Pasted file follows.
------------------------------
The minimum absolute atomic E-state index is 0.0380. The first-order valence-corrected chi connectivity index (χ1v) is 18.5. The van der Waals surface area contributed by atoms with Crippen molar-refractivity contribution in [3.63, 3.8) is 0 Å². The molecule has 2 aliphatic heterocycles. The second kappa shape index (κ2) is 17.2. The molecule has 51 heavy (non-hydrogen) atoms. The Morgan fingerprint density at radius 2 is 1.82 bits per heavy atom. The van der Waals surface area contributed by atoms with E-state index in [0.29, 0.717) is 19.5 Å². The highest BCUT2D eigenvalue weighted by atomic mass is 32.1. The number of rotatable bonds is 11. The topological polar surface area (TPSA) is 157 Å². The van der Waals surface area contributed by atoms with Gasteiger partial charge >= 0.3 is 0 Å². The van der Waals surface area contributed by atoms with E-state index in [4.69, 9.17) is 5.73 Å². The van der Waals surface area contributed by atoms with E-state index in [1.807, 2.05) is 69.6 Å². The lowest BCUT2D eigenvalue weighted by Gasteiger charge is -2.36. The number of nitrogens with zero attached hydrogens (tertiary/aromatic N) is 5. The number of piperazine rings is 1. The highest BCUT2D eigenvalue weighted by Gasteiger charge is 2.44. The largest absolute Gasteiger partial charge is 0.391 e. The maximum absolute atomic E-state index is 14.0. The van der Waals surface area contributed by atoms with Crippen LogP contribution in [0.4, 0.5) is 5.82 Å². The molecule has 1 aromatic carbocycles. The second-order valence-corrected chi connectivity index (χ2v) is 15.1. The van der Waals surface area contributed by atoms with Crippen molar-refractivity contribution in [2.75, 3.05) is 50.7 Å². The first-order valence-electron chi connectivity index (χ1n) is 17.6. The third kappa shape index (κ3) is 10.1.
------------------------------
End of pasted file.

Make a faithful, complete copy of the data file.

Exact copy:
The minimum absolute atomic E-state index is 0.0380. The first-order valence-corrected chi connectivity index (χ1v) is 18.5. The van der Waals surface area contributed by atoms with Crippen molar-refractivity contribution in [3.63, 3.8) is 0 Å². The molecule has 2 aliphatic heterocycles. The second kappa shape index (κ2) is 17.2. The molecule has 51 heavy (non-hydrogen) atoms. The Morgan fingerprint density at radius 2 is 1.82 bits per heavy atom. The van der Waals surface area contributed by atoms with E-state index in [0.29, 0.717) is 19.5 Å². The highest BCUT2D eigenvalue weighted by atomic mass is 32.1. The number of rotatable bonds is 11. The topological polar surface area (TPSA) is 157 Å². The van der Waals surface area contributed by atoms with Gasteiger partial charge >= 0.3 is 0 Å². The van der Waals surface area contributed by atoms with E-state index in [4.69, 9.17) is 5.73 Å². The van der Waals surface area contributed by atoms with E-state index in [1.807, 2.05) is 69.6 Å². The lowest BCUT2D eigenvalue weighted by Gasteiger charge is -2.36. The number of nitrogens with zero attached hydrogens (tertiary/aromatic N) is 5. The number of piperazine rings is 1. The highest BCUT2D eigenvalue weighted by Gasteiger charge is 2.44. The largest absolute Gasteiger partial charge is 0.391 e. The maximum absolute atomic E-state index is 14.0. The van der Waals surface area contributed by atoms with Crippen LogP contribution in [0.4, 0.5) is 5.82 Å². The molecule has 1 aromatic carbocycles. The second-order valence-corrected chi connectivity index (χ2v) is 15.1. The van der Waals surface area contributed by atoms with Crippen molar-refractivity contribution in [2.75, 3.05) is 50.7 Å². The first-order valence-electron chi connectivity index (χ1n) is 17.6. The third kappa shape index (κ3) is 10.1.